illustration by Tyson Smith
The wealthy among us enjoy a certain amount of insulation from economic downturns—except for those who had their money with Bernard Madoff. Life at many high-end country clubs hasn’t changed. But the National Golf Foundation recently said that nearly 60 percent of private clubs are operating at a loss. By one estimate, perhaps 20 percent of the private clubs in the country won’t be around in five years. Some members have quit, even abandoning equity. Wait times to join have shrunk. So we called around and asked how Dallas-area clubs are faring financially. 

 

 

 

 

 

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Team Cancers in Dallas Sports History: A Retrospective
by Zac Crain  

Adam “Pacman” Jones
Dallas Cowboys
Pacman didn’t perform very well on the field, but at least he didn’t make his coach look like a giddy hillbilly. Okay, well, at least he didn’t get into a fight with his bodyguard. Okay, well, at least he gave the Joule hotel some free publicity.


Alex Rodriguez
Texas Rangers

Pros: one American League MVP award (2003), 156 home runs.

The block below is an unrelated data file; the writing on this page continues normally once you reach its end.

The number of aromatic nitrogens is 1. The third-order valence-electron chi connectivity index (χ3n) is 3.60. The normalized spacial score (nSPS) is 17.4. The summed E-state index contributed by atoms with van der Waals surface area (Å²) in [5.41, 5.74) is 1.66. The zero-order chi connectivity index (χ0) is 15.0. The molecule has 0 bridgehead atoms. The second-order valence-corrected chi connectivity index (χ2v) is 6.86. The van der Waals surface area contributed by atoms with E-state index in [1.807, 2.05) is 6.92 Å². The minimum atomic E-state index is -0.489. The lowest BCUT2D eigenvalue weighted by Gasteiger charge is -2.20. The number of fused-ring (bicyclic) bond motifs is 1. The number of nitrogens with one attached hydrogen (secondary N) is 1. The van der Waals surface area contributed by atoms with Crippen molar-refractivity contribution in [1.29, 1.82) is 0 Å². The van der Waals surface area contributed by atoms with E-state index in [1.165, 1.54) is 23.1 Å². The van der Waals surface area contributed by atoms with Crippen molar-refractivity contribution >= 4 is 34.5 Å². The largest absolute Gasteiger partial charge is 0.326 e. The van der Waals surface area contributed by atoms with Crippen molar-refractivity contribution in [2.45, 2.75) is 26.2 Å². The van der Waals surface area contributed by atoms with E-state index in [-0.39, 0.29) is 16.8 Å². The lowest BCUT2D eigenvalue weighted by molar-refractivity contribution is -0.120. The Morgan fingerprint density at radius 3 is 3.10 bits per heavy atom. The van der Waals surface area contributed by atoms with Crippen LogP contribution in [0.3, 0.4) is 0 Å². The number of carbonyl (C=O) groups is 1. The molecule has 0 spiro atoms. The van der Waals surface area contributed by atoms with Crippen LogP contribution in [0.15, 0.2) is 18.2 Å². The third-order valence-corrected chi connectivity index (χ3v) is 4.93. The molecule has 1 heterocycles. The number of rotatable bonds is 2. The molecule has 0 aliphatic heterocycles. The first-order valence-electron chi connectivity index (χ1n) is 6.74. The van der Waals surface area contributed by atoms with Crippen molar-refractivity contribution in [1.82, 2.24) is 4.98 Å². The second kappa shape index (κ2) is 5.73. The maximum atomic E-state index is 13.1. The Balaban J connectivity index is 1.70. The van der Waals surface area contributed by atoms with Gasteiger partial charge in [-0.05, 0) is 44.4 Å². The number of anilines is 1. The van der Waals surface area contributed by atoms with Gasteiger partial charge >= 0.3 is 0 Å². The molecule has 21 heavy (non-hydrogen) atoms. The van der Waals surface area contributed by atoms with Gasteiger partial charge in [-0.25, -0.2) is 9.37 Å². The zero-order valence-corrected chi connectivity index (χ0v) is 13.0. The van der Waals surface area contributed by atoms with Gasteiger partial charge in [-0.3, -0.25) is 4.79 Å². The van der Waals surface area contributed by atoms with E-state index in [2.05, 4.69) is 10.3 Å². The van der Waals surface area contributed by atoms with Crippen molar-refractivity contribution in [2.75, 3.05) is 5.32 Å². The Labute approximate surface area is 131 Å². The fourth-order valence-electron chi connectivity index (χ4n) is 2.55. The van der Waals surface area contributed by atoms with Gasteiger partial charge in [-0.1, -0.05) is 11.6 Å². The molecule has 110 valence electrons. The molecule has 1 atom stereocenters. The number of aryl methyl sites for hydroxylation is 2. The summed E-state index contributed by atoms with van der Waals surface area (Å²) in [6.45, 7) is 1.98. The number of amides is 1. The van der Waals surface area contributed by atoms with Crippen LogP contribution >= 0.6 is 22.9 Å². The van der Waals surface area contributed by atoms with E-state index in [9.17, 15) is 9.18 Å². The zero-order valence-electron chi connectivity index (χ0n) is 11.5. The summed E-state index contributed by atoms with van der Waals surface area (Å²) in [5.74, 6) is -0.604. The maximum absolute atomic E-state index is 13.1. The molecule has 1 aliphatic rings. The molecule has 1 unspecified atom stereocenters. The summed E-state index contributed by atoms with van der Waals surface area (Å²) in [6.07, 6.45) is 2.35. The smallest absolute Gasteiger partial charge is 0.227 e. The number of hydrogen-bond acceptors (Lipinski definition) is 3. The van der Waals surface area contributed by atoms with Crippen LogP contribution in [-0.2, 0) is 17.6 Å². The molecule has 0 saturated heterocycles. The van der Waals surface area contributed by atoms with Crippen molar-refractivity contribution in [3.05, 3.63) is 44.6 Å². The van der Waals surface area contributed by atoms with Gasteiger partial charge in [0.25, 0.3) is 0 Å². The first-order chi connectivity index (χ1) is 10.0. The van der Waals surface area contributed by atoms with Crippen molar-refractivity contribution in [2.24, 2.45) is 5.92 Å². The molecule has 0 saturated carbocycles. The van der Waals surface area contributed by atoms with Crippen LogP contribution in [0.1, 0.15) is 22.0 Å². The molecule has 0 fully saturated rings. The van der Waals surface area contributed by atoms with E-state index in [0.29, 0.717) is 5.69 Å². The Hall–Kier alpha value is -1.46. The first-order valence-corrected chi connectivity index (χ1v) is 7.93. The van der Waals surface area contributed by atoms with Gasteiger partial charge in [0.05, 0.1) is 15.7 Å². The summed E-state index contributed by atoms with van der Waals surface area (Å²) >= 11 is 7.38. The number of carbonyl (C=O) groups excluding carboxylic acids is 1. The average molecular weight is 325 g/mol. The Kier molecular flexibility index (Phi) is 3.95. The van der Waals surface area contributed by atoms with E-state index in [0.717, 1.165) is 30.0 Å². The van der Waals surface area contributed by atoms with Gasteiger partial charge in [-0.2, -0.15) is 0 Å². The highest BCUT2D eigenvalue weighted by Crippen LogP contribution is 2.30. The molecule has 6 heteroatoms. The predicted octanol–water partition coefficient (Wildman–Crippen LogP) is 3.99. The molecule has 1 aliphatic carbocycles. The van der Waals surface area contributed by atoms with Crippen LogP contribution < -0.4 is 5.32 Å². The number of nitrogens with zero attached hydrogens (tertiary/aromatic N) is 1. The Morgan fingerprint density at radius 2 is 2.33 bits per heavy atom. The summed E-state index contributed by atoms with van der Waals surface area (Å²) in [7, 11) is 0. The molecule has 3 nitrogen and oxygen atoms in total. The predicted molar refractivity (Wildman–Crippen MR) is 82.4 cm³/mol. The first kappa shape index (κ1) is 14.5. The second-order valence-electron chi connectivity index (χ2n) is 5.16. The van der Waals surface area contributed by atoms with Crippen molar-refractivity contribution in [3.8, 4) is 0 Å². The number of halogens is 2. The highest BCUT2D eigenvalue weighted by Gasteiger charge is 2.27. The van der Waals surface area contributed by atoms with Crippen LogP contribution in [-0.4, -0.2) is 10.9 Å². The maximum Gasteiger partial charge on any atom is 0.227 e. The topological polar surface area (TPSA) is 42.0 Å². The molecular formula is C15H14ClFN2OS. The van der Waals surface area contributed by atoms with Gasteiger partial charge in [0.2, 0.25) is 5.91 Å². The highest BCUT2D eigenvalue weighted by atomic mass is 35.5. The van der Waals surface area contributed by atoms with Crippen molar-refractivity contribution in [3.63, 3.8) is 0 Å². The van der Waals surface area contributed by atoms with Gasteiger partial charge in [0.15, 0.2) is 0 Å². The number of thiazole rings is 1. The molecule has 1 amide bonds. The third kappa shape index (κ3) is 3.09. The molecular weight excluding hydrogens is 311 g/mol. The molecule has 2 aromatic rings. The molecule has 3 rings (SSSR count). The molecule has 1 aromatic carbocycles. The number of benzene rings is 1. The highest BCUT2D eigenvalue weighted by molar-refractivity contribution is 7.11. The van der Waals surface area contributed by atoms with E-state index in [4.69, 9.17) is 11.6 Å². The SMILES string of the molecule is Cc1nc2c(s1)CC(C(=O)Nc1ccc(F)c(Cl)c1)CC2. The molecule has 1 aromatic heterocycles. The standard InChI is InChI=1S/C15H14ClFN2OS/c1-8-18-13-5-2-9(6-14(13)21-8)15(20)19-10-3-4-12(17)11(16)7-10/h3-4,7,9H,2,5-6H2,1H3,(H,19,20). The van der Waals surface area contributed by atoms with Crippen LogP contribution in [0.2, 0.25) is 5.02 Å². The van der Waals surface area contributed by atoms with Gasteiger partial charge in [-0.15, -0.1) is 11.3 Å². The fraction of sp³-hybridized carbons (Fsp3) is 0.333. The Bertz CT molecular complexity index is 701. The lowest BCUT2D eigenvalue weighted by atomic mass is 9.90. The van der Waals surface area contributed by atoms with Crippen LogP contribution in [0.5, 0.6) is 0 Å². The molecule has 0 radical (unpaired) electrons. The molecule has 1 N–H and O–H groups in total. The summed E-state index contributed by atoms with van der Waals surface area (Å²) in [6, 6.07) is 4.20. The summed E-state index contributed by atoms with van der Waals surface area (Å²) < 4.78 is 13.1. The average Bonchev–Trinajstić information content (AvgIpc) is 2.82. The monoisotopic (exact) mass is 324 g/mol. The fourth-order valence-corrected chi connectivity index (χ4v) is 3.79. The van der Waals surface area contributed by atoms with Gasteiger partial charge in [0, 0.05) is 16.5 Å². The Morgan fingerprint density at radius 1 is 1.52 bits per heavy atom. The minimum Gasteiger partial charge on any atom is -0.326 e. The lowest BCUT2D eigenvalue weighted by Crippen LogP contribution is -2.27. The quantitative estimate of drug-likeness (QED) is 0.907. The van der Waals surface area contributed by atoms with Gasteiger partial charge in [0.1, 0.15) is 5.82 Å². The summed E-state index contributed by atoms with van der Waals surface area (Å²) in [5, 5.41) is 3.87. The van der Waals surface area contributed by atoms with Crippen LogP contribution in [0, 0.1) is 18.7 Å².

Cons: one payroll-killing contract, the unadulterated hatred of everyone on the team, most of the fans, and Tom Hicks’ CFO.


Dennis Rodman
Dallas Mavericks

Mark Cuban brought Rodman to town for a playoff push in 2000. In 29 days with the team, he played 12 games, was ejected twice, suspended for one game, paid $13,500 in fines, and was openly critical of teammates, the coaching staff, and Cuban. The Mavs did not make the playoffs.


Sean Avery
Dallas Stars

Avery’s brief tenure with the Stars could only have gone worse if
Elisha Cuthbert dated Marty Turco. Or if Avery had previously dated
Willa Ford. Or if we’d put our reputation on the line with a lengthy profile on him prior to the season.


Roy Tarpley
Dallas Mavericks

As Rick James once noted, “Cocaine is a helluva drug.”


Terrell Owens
Dallas Cowboys

If Owens contained any more cancer-causing agents, Angela Hunt would try to ban him from local bars.